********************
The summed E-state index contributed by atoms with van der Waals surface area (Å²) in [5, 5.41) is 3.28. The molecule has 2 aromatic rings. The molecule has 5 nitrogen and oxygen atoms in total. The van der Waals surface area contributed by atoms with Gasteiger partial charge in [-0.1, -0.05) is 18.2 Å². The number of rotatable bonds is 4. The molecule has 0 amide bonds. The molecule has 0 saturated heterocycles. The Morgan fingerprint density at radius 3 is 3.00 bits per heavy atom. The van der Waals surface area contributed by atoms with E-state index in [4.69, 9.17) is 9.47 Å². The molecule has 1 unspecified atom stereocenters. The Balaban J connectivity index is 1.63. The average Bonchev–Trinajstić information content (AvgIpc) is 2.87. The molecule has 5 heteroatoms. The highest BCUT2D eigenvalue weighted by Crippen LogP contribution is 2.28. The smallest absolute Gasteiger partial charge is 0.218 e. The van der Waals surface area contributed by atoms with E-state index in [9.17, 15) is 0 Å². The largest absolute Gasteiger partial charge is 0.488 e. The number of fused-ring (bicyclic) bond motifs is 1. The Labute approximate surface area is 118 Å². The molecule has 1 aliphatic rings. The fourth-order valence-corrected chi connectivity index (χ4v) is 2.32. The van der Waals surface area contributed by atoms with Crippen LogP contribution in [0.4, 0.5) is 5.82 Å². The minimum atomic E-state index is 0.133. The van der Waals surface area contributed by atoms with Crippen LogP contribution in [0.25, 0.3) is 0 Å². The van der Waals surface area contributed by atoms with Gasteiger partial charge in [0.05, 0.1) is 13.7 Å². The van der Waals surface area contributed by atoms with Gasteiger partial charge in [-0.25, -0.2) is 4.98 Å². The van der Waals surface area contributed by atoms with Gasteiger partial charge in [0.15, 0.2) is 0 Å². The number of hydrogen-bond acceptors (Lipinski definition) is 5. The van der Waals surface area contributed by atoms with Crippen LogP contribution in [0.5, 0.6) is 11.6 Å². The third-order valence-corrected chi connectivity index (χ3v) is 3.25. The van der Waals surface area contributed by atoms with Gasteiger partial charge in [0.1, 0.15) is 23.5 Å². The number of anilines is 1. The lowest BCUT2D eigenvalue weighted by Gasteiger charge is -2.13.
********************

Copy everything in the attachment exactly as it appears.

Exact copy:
The summed E-state index contributed by atoms with van der Waals surface area (Å²) in [5, 5.41) is 3.28. The molecule has 2 aromatic rings. The molecule has 5 nitrogen and oxygen atoms in total. The van der Waals surface area contributed by atoms with Gasteiger partial charge in [-0.1, -0.05) is 18.2 Å². The number of rotatable bonds is 4. The molecule has 0 amide bonds. The molecule has 0 saturated heterocycles. The Morgan fingerprint density at radius 3 is 3.00 bits per heavy atom. The van der Waals surface area contributed by atoms with E-state index in [4.69, 9.17) is 9.47 Å². The molecule has 1 unspecified atom stereocenters. The Balaban J connectivity index is 1.63. The average Bonchev–Trinajstić information content (AvgIpc) is 2.87. The molecule has 5 heteroatoms. The highest BCUT2D eigenvalue weighted by Crippen LogP contribution is 2.28. The smallest absolute Gasteiger partial charge is 0.218 e. The van der Waals surface area contributed by atoms with E-state index in [9.17, 15) is 0 Å². The largest absolute Gasteiger partial charge is 0.488 e. The number of fused-ring (bicyclic) bond motifs is 1. The Labute approximate surface area is 118 Å². The molecule has 1 aliphatic rings. The fourth-order valence-corrected chi connectivity index (χ4v) is 2.32. The van der Waals surface area contributed by atoms with Crippen LogP contribution in [0.4, 0.5) is 5.82 Å². The minimum atomic E-state index is 0.133. The van der Waals surface area contributed by atoms with Crippen LogP contribution in [0.25, 0.3) is 0 Å². The van der Waals surface area contributed by atoms with Gasteiger partial charge in [0.05, 0.1) is 13.7 Å². The van der Waals surface area contributed by atoms with Gasteiger partial charge in [-0.25, -0.2) is 4.98 Å². The van der Waals surface area contributed by atoms with Gasteiger partial charge in [0.15, 0.2) is 0 Å². The number of hydrogen-bond acceptors (Lipinski definition) is 5. The van der Waals surface area contributed by atoms with Crippen LogP contribution in [0.5, 0.6) is 11.6 Å². The third-order valence-corrected chi connectivity index (χ3v) is 3.25. The van der Waals surface area contributed by atoms with Gasteiger partial charge in [0.1, 0.15) is 23.5 Å². The number of anilines is 1. The lowest BCUT2D eigenvalue weighted by Gasteiger charge is -2.13.